Very strange, indeed.
I visited Nederland recently to eat with a group of friends at Kathmandu, a Nepali and East Indian restaurant. Even though we had reservations, we had to wait about 30 minutes for our tables. This normally would have been fine, but the restaurant is so tiny, there is nowhere to wait inside… and it was COLD out that night.
After surviving our wait, we were given 3 tables near each other. The décor was cozy and inviting, with objects from and about Nepal displayed all around. The place was busy, but everyone seemed happy and relaxed, so we immediately adopted a similar attitude. We all ordered different dishes at our table, so that we could sample 4 different dishes: I had a chicken and spinach dish that was fabulous, and the other dishes I samples were all very good, including my husband’s curried lamb. There were vegetarian selections as well. Each entrée included lentil soup (Dal) on the side, and another side dish that slips my memory right now. Each meal was $10-15.
We ordered some flatbread separately… garlic cheese nan. I love nan, so was looking forward to eating that the most…. but our waitress forgot to bring it out. She looked new (and frazzled), so we didn’t bother to ask about it until we were done with our meal. She felt so bad. The owner, a very gracious Nepali woman, brought it to us with her personal apologies. Even though we were stuffed from our great meal, we gobbled it up anyway because it was so good!
We combined our trip to Nederland with a trip to the Millsite Inn in nearby Ward to listen to some live bluegrass music – see separate entry. Overall it was a great night, despite a couple forgivable glitches.
Member Rating 3 out of 5 on February 13, 2002
Kathmandu – Nepali and East Indian Cuisine
1 West 1st Street
The actual town of Ward is a bit west of Highway 72, so you don’t drive through Ward while on the highway. The one place around that is inviting to outsiders is the Millsite Inn, directly on Highway 72. The Millsite Inn is a bar and restaurant. While I haven’t eaten there, I know that there is a good menu selection, including pizza, bar-type appetizers, burgers and sandwiches, soup, salad, and various dinners. Some of the dinners were lasagna and other Italian choices, and classics such as meatloaf and beef stroganoff. Friends have said that the food is good.
The reason that we went to the Millsite Inn was for the live entertainment. During the winter months (Labor Day to Memorial Day) there is a live bluegrass jam on Saturday nights. The Millsite invites "legitimate amateur and professional musicians" who can jam with other bluegrass musicians in exchange for free beer and pizza. These folks are so great! The night we went, there were about 20 musicians total (fewer earlier in the evening, and then growing into a large group). There were guitars, banjos, bass, mandolin, and fiddle (my favorite). And, of course, singing! The group was made of locals (who are very friendly and fun, contrary to my description of the atmosphere of Ward in the previous paragraph) and in this situation offer open arms to visiting musicians. They sounded like they have been playing together for years (and probably have) and we loved every minute of their playing. The place was packed with all types of people, loving bluegrass, even for just one night. I will definitely be returning to the Millsite Inn for more bluegrass fun!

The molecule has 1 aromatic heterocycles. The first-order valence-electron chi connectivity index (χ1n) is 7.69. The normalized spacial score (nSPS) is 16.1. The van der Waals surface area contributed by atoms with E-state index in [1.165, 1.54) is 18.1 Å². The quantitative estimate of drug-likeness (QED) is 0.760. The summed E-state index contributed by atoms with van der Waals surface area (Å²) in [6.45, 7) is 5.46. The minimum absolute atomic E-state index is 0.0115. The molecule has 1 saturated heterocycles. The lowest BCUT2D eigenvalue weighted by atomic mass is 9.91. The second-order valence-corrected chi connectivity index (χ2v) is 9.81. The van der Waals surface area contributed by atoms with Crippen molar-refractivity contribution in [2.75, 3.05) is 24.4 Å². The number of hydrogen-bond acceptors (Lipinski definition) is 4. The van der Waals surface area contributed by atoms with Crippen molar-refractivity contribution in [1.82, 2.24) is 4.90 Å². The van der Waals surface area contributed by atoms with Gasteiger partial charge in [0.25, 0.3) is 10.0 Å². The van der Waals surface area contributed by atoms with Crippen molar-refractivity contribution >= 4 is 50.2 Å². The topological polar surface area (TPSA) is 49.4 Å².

More info at Millsite Inn. Great in combination with dinner at Kathmandu, a Nepali restaurant about 15 minutes away (see separate entry).
44365 Highway 72
Boulder, Colorado 80481
Attraction | "Pearl Street"
Around the perimeter of the 2-3 block area that is called Pearl Street Mall are numerous small shops. These shops are trendy, funky, and often expensive. There are clothing shops, and art stores, and bookstores, as well as restaurants and coffee shops. The only one that is overly memorable for me is the Ben and Jerry’s Ice Cream Shop…. yummy! I also bought a hacky sack last time I was there that I only used once before giving it to some kids in Thailand…. but that’s another journal…..
The big draw is definitely the street entertainers. There are musicians of all different sorts and skill levels. Guitar players singing folk tunes, guitar players singing popular tunes, guitar players… well, you get the point. Seriously, though, I have also seen a couple people playing didjeridoos, and the classic One Man Band. Sometimes there is a mini orchestra set up, or a mariachi band, or something like that. There are local artists selling their wares or doing sketches of people on request. There is one puppeteer that wanders around looking eerily like a leopard – kind of creepy. My personal favorites are the performers that I catagorize as "other." One very charismatic gentleman is a contortionist who puts himself into a tiny box among other things. This doesn’t sound very exciting, but he is quite funny and puts on a good show. Another crazy character is the "Zip Code Guy" (my friend calls him that) – you can give him any zip code and he can tell you the city, and often a fact about that city. When I see a performer that I particularly enjoy, I always put some money in their collection buckets. I don’t know if they have day jobs or not, but I figure that they are out there working for the joy of their art, and entertaining me at the same time, so they deserve some money. Hopefully it will help them continue to continue doing what they love.
One thing to look out for on Pearl Street is a group of teens that beg for money. Unlike the performers, they do not perform a service of any type, but they expect to be given money anyway. I have not personally experienced any bad situations, but there have been newspaper reports of these groups surrounding tourists and intimidating or threatening them for money. No actual violence so far as I have heard. One girl asked me for money for drugs…. I guess she thought the honest approach was the way to go. I do not know this for a fact, but there are rumors that these teens are actually from wealthy families, but are begging because they are bored.
Pearl Street Mall
Boulder, Colorado 80302
Port Angeles, Washington